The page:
Trent Reznor Drops Some Wisdom on the Music Industry for Young Bands

Trent Reznor Drops Some Wisdom on the Music Industry for Young Bands
What's with Trent Reznor doing something insanely entertaining every few days? Whether he's quitting his band, trying to save lives or putting douches in their place, the Rez always has something interesting to say. Now, he's dropped some poignant advice on the ins and outs of the music industry for new, fresh-faced bands.

He prefaces the post by saying it was "written on a bumpy Euro-bus ride across the wilderness," worrying that it might ramble on. Instead, it's exactly what up-and-coming bands need to hear.

Here are some small samples of his advice:


- Establish your goals. What are you trying to do / accomplish? If you are looking for mainstream super-success (think Lady GaGa, Coldplay, U2, Justin Timberlake) - your best bet in my opinion is to look at major labels and prepare to share all revenue streams/creative control/music ownership. To reach that kind of critical mass these days your need old-school marketing muscle and that only comes from major labels. Good luck with that one...

- Forget thinking you are going to make any real money from record sales. Make your record cheaply (but great) and GIVE IT AWAY. As an artist you want as many people as possible to hear your work. Word of mouth is the only true marketing that matters.

To clarify:

Parter with a TopSpin or similar or build your own website, but what you NEED to do is this - give your music away as high-quality DRM-free MP3s. Collect people's email info in exchange (which means having the infrastructure to do so) and start building your database of potential customers. Then, offer a variety of premium packages for sale and make them limited editions/scarce goods. Base the price and amount available on what you think you can sell. Make the packages special - make them by hand, sign them, make them unique, make them something YOU would want to have as a fan. Make a premium download available that includes high-resolution versions (for sale at a reasonable price) and include the download as something immediately available with any physical purchase. Sell T-shirts. Sell buttons, posters... whatever.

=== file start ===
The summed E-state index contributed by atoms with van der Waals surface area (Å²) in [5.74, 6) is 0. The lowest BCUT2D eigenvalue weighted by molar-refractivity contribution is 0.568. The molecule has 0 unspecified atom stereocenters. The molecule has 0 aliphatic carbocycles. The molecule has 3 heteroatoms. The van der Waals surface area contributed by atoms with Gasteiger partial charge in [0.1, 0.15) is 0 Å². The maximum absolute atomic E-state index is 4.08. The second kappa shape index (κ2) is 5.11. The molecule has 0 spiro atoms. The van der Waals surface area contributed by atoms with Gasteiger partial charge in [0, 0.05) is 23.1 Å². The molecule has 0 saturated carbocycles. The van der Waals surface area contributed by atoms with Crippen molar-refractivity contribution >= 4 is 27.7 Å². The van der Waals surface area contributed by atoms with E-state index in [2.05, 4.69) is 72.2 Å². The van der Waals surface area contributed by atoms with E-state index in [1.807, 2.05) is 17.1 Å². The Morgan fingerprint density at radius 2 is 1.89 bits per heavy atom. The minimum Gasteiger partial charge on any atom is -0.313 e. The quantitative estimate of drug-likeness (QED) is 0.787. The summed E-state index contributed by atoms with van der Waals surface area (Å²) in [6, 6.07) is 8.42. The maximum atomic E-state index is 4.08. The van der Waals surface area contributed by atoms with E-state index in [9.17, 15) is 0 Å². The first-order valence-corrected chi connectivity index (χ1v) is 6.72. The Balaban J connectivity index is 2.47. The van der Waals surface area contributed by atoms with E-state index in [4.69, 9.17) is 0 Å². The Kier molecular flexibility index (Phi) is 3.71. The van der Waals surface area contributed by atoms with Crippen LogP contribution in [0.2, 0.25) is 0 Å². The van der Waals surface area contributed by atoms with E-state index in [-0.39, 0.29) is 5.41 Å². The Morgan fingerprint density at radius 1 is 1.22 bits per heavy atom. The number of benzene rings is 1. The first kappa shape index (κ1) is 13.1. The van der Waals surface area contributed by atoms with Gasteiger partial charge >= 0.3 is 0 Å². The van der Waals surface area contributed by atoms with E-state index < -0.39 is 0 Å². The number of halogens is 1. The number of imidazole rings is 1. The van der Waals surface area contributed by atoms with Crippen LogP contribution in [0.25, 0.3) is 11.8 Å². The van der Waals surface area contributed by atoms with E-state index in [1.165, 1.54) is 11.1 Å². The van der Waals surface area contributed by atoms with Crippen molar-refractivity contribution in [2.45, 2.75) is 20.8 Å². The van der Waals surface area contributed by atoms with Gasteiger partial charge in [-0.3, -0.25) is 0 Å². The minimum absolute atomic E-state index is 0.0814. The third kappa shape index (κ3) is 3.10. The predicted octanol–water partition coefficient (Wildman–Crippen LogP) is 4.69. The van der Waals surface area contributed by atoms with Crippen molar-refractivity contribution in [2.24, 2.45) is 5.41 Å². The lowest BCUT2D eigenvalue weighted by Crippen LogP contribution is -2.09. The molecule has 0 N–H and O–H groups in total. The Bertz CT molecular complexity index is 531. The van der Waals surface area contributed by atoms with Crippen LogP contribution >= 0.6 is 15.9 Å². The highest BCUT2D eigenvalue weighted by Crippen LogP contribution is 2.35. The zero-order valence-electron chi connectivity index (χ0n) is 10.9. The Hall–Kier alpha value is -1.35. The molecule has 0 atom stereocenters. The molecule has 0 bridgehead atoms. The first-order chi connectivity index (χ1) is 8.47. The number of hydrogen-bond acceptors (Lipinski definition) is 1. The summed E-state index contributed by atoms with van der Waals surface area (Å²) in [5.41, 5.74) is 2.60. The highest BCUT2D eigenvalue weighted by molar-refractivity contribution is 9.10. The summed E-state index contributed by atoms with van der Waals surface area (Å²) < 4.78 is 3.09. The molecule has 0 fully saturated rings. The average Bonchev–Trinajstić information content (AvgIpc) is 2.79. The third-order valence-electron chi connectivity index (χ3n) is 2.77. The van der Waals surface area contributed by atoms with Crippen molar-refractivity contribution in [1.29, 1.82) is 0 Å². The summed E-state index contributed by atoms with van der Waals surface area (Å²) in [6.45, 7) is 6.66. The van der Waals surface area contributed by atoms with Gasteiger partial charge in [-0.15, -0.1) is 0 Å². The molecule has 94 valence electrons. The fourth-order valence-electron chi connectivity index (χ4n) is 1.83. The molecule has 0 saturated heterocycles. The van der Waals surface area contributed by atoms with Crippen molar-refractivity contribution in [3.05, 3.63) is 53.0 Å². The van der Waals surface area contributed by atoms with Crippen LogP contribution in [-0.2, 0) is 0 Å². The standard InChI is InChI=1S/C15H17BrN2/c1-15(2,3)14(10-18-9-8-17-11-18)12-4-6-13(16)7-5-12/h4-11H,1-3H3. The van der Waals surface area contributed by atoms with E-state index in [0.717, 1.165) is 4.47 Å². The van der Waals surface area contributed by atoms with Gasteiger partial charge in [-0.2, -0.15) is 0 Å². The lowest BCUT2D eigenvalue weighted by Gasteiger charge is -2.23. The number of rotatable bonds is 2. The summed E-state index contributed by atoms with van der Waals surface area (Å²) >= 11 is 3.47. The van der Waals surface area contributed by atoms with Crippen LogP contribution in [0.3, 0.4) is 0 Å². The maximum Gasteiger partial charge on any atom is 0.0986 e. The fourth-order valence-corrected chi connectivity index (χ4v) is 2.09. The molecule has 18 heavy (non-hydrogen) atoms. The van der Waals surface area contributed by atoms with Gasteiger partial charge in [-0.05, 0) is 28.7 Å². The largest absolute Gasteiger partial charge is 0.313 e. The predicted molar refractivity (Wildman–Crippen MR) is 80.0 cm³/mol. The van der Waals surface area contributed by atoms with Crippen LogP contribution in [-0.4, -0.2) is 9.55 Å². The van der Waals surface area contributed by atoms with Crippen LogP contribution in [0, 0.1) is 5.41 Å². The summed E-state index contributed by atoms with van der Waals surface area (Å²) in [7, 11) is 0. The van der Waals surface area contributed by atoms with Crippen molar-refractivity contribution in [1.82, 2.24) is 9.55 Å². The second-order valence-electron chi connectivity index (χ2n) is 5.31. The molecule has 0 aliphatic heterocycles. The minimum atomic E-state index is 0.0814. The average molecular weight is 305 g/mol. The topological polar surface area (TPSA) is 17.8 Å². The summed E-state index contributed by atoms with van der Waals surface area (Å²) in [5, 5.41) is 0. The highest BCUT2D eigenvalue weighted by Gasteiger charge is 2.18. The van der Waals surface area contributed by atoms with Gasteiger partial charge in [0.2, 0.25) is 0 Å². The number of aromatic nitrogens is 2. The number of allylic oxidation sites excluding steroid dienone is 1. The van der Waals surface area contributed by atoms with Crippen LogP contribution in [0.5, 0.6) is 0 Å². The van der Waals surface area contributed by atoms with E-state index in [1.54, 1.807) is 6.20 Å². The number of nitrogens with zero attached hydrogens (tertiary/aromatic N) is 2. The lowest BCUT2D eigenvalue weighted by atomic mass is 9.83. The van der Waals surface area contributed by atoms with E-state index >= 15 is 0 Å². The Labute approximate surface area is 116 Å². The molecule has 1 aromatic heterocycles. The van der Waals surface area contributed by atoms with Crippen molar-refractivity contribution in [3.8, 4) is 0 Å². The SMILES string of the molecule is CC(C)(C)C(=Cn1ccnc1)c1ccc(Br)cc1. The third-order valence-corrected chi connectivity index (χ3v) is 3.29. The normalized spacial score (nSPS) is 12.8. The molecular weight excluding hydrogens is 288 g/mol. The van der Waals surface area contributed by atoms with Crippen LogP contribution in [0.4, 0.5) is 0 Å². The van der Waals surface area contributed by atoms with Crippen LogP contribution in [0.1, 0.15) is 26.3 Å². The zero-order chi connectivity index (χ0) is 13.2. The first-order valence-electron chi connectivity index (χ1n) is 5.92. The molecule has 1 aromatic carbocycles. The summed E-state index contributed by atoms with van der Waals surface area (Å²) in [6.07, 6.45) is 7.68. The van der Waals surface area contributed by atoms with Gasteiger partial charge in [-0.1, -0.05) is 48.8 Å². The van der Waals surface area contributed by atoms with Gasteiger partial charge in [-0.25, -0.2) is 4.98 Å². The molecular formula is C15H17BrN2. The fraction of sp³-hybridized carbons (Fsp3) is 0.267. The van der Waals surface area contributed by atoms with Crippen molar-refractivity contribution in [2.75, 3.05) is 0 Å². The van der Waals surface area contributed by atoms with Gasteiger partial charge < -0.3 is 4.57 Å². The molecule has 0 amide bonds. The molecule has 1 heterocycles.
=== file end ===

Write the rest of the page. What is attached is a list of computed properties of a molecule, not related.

- Have your MySpace page, but get a site outside MySpace - it's dying and reads as cheap/generic. Remove all Flash from your website. Remove all stupid intros and load-times. MAKE IT SIMPLE TO NAVIGATE AND EASY TO FIND AND HEAR MUSIC (but don't autoplay). Constantly update your site with content - pictures, blogs, whatever. Give people a reason to return to your site all the time. Put up a bulletin board and start a community. Engage your fans (with caution!) Make cheap videos. Film yourself talking. Play shows. Make interesting things. Get a Twitter account. Be interesting. Be real. Submit your music to blogs that may be interested. NEVER CHASE TRENDS. Utilize the multitude of tools available to you for very little cost of any - Flickr/YouTube/Vimeo/SoundCloud/Twitter etc.

There's so much wisdom, it's like his own Music School column. The whole post can be found here on the Nine Inch Nails forum.